Maintenance, the final stage in an engineering project, is concerned with the project’s upkeep. A team of mechanical engineers, for example, may have designed a machine to package coffee in tin containers. The engineers visit the plant, set it up, and go home with everyone satisfied. Two months later, a maintenance engineer, who was likely involved in the application process, is called back to the plant to fix a problem in the system—the coffee keeps overflowing, causing waste. These sorts of maintenance calls are fairly common, as it takes a while with any new project to work out the bugs. Again they learn from experience, and similar systems in the future will probably not have the same problem.

Engineers in a particular industry, say in nuclear engineering, will of course, be trained in nuclear engineering, but they will also have to understand many basic to complex principles of other branches of engineering. Depending on their specific studies, the nuclear engineers may need understanding of environmental, chemical, aerospace, mechanical, electrical, industrial, materials, naval, or computer engineering.

Professional Engineer, or PE, is a special title like Ph.D., which indicates that the engineer has completed education and experience requirements and passed tough exams. PEs are under legal responsibility for their engineering work and are bound by an ethics code to protect the public health and safety. PEs have graduated from an accredited engineering program, have had at least four years experience under a licensed PE, and they have passed the Principles and Practice of Engineering (PPE) exam.

There were approximately 1.4 million engineers in the United States in 2004, according to the U.S. Department of Labor. More than 72 percent worked as electrical and electronics, civil, mechanical, industrial (including health and safety), aerospace, and computer hardware engineers. Forty percent of all engineers worked in manufacturing and 27 percent worked in the professional, scientific, and technical service industry.

Since engineering is such a broad field, there are literally thousands of different places you can find employment, depending on your specialty. Engineers are needed in virtually every field. Whether you want to work for a small company or a large firm, indoors or outdoors, nine to five or the graveyard shift, there are engineering careers available for you. You can find your engineering career at a desk behind a computer with regular hours not far from your home; or you may find your engineering career in the workshop with a socket set in one hand, a computer-aided calibrator in the other, and a little grease under your nails; or you may find your engineering career in the dank sewers of a major city as you plan a more effective method of waste management.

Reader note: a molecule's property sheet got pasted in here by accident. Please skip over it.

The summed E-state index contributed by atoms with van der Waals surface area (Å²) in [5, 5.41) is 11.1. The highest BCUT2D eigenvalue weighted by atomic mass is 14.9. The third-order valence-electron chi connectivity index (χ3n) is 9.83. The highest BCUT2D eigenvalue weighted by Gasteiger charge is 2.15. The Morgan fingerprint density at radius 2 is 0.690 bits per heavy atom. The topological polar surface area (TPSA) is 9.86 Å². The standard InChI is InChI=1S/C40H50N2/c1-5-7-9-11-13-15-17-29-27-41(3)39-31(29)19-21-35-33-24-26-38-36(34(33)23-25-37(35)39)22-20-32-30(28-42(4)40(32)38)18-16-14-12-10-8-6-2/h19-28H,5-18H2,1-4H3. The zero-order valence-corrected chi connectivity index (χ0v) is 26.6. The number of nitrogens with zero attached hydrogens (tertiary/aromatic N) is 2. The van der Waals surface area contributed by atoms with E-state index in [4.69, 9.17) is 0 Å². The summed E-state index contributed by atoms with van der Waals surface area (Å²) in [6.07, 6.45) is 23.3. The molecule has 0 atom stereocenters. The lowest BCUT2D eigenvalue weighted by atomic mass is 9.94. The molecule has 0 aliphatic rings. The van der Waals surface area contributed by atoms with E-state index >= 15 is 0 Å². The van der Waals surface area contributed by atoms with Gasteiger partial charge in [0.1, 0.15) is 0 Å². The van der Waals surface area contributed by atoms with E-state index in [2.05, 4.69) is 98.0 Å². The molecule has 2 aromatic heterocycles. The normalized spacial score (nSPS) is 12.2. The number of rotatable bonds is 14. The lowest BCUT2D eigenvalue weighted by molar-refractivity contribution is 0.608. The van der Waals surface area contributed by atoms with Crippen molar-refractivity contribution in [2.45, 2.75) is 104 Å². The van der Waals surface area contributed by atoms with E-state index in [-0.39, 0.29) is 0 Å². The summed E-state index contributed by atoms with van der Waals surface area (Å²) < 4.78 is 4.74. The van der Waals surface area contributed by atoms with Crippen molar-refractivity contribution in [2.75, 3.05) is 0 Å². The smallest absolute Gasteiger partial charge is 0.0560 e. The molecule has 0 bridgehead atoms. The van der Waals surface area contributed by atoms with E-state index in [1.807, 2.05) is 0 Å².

As a mechanical, automobile, chemical, industrial, plastics, or robotics engineer you may find employment with one of the Big Three U.S. automobile makers, as well as any of the thousands of private manufacturing companies. As an aeronautical or aerospace engineer you will almost certainly try to land a job at NASA or a major commercial firm like Boeing. Civil engineers can find jobs with local and city governments, with construction firms, with the military or federal government, and even large corporations. The petroleum and chemical engineer can seek jobs, naturally, with petroleum and gas companies like BP, Texaco, and ExxonMobil Corporation, or they can look for jobs with major chemical companies like Dow Chemical, Eastman Chemical Company, or DuPont. Environmental and biological engineers will have no problem finding employment at the Environmental Protection Agency, industry, or consulting firms. Companies producing high-tech equipment for commercial and industrial use look for skilled electrical engineers, as well as software, mechanical, materials, and plastics engineers.

Engineers are also employed by local, state, and the federal government—194,000 in 2004, according to the U.S. Department of Labor. Some federal employers of engineers include the National Aeronautics and Space Administration, and the Departments of Agriculture, Defense, Energy, Interior, and Transportation.

New engineering fields are developing all the time, as are specialties. One of the most recent developments is genetic engineering, which involves the alteration and manipulation of the genes of living things.

Other possibilities for engineers can be found in academia as instructors or researchers.